"Not talking to River. You're talking to Serenity. And Early? Serenity is very unhappy."
  • The Observer in Fringe. On first seeing him, this trope leads the viewer to believe that he's got something devious going on, but he turns out to be more ambiguous than that.
  • Game of Thrones:
    • Peter Baelish always speaks in a smarmy, wry half-whisper. Not too creepy and even somewhat affable when he simply converses with his peers, but he uses the same tone when describing the things he did to poor women who displeased him, or telling a helpless girl, that she's totally safe with him.
    • One of the prisoners at Harrenhal speaks this way in "Garden of Bones" when explaining that her entire family has recently been tortured to death.
    • Styr the Magnar pairs this with Guttural Growler and Softspoken Sadist to breed a great Obviously Evil voice.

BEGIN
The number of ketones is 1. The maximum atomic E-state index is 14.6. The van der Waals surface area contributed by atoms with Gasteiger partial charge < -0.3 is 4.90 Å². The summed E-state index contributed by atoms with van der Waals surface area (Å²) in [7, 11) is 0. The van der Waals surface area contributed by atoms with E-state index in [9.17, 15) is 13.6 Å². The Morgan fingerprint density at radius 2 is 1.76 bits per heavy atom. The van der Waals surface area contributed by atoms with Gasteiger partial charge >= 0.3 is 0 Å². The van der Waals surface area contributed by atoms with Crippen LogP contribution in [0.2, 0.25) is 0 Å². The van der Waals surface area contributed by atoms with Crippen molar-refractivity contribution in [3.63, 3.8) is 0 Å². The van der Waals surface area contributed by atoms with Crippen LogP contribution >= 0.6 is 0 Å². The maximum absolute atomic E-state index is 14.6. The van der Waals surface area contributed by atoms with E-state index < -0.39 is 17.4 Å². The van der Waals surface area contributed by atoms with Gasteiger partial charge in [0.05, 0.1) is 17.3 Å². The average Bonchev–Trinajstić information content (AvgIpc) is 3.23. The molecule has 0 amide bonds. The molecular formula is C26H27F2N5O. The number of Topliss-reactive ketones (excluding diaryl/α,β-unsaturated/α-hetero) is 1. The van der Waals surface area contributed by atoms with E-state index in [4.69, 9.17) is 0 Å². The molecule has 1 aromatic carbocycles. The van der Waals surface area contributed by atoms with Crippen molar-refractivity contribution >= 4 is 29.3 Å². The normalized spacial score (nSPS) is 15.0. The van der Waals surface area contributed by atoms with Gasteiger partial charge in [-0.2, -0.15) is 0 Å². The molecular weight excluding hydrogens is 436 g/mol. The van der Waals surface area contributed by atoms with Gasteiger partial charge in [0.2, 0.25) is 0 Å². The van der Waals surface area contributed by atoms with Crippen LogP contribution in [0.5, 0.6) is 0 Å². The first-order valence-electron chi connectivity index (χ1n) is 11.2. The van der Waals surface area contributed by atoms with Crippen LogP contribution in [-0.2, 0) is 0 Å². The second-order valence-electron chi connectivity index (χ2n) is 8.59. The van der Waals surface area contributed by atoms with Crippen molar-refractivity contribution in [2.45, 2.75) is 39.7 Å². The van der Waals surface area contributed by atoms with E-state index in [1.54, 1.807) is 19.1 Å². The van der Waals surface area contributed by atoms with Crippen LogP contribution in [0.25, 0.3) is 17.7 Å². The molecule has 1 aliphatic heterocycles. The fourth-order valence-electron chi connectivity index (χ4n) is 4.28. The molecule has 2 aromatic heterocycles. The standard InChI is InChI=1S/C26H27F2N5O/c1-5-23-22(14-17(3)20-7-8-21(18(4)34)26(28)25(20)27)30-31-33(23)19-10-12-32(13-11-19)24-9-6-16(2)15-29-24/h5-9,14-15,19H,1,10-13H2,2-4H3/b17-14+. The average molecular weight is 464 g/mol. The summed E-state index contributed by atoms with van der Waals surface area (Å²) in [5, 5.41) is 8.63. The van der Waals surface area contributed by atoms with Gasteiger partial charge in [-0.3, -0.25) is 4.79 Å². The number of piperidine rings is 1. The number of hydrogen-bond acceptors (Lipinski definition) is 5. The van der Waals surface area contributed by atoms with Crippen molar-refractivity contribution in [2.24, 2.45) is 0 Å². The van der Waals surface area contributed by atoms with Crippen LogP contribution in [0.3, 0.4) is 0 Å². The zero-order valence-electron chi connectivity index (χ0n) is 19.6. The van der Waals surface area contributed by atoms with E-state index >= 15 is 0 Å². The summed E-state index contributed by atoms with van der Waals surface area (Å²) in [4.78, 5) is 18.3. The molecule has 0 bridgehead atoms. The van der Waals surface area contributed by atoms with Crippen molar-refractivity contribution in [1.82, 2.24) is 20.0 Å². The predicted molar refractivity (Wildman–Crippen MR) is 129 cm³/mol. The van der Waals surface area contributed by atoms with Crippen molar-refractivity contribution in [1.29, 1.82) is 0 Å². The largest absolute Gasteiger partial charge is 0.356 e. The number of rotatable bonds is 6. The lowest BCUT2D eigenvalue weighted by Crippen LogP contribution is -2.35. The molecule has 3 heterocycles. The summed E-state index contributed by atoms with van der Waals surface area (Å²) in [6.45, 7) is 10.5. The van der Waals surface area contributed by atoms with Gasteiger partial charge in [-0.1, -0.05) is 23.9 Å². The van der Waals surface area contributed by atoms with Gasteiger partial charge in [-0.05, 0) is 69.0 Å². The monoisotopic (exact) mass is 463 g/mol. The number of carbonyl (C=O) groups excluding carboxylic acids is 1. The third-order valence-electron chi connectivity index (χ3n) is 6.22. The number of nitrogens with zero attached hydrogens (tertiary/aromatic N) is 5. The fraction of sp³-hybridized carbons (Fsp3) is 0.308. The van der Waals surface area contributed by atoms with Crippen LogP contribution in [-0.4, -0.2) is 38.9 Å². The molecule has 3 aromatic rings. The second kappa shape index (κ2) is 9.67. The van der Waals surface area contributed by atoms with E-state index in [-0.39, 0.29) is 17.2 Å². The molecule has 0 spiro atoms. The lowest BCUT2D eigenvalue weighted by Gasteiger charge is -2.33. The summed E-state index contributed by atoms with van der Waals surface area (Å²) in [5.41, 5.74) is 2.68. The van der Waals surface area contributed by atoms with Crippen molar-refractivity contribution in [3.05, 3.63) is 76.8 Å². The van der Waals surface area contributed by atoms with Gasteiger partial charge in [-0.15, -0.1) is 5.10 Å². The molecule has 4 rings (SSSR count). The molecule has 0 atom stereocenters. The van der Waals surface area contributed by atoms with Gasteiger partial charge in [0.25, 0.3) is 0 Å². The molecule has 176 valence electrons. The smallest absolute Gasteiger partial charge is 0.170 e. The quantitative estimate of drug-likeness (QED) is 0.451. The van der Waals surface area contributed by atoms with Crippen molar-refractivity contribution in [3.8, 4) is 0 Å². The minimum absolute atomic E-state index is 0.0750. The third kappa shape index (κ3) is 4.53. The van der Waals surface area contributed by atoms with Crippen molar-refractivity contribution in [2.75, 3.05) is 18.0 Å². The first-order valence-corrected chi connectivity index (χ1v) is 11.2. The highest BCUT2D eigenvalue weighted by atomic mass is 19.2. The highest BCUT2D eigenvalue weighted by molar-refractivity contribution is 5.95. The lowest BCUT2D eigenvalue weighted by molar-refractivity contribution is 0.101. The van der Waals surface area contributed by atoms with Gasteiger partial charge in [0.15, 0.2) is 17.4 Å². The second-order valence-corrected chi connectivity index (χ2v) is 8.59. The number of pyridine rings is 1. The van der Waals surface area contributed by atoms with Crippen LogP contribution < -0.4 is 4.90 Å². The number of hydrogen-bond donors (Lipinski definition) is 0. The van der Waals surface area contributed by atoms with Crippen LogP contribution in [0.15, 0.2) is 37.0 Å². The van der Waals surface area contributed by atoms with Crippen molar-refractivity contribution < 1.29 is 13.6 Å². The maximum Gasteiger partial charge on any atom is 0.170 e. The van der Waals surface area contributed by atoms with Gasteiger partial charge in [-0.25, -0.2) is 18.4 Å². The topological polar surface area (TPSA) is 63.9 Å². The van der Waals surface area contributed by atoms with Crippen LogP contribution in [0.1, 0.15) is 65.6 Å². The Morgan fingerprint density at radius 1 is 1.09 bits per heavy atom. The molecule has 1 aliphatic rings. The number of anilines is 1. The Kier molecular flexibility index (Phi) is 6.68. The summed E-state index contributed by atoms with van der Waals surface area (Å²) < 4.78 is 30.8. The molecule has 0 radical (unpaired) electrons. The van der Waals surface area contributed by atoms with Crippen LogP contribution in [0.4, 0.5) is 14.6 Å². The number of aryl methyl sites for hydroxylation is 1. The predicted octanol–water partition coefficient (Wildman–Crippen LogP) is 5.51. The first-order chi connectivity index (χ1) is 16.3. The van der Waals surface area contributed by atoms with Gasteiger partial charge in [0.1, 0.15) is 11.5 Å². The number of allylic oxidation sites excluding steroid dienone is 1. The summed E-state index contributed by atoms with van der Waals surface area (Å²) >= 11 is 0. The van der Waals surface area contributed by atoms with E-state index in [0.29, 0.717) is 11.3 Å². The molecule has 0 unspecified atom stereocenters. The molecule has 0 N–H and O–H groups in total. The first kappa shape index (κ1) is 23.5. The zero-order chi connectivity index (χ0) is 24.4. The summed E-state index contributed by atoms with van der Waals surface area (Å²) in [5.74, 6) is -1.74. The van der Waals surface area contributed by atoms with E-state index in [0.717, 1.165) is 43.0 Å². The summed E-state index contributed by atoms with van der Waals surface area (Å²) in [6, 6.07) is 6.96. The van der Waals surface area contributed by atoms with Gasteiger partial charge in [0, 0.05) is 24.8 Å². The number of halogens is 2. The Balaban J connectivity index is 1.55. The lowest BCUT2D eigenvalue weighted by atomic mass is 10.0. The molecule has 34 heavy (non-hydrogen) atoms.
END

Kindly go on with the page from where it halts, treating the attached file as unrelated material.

• Sylar from Heroes could possibly pass for a perfectly ordinary, non Serial Killer type, except that he seems capable only of a creepy monotone or murderous rage. No middle ground.
    Sylar: This is usually the part where people start screaming.
  • The Late Show with Stephen Colbert had a segment where Stephen started talking in clipped, unsettling tones about The Formula (Which was, in fact, baby formula but he thought it sounded weirdly sinister), and it's becoming a running gag when stories lend themselves to demanding The Elixir from an emperor's tomb or a self-described Unstoppable Apparatus.
  • Lost gives us Benjamin Linus. "Of course, if I was one of them, these people that you just assume are your enemies, what would I do? There would be no balloon so I would draw them out to a really secluded place, like a cave or some underbrush, a good place for a trap... an ambush. And when your friends got there a bunch of my people would be waiting for them. Then they would use them to trade for me. I guess it's a good thing I'm not one of them, huh? ...You guys got any milk?"
  • The Outer Limits (1995): In "Family Values", Gideon typically speaks in one, though he does occasionally vary his tone when expressing anger.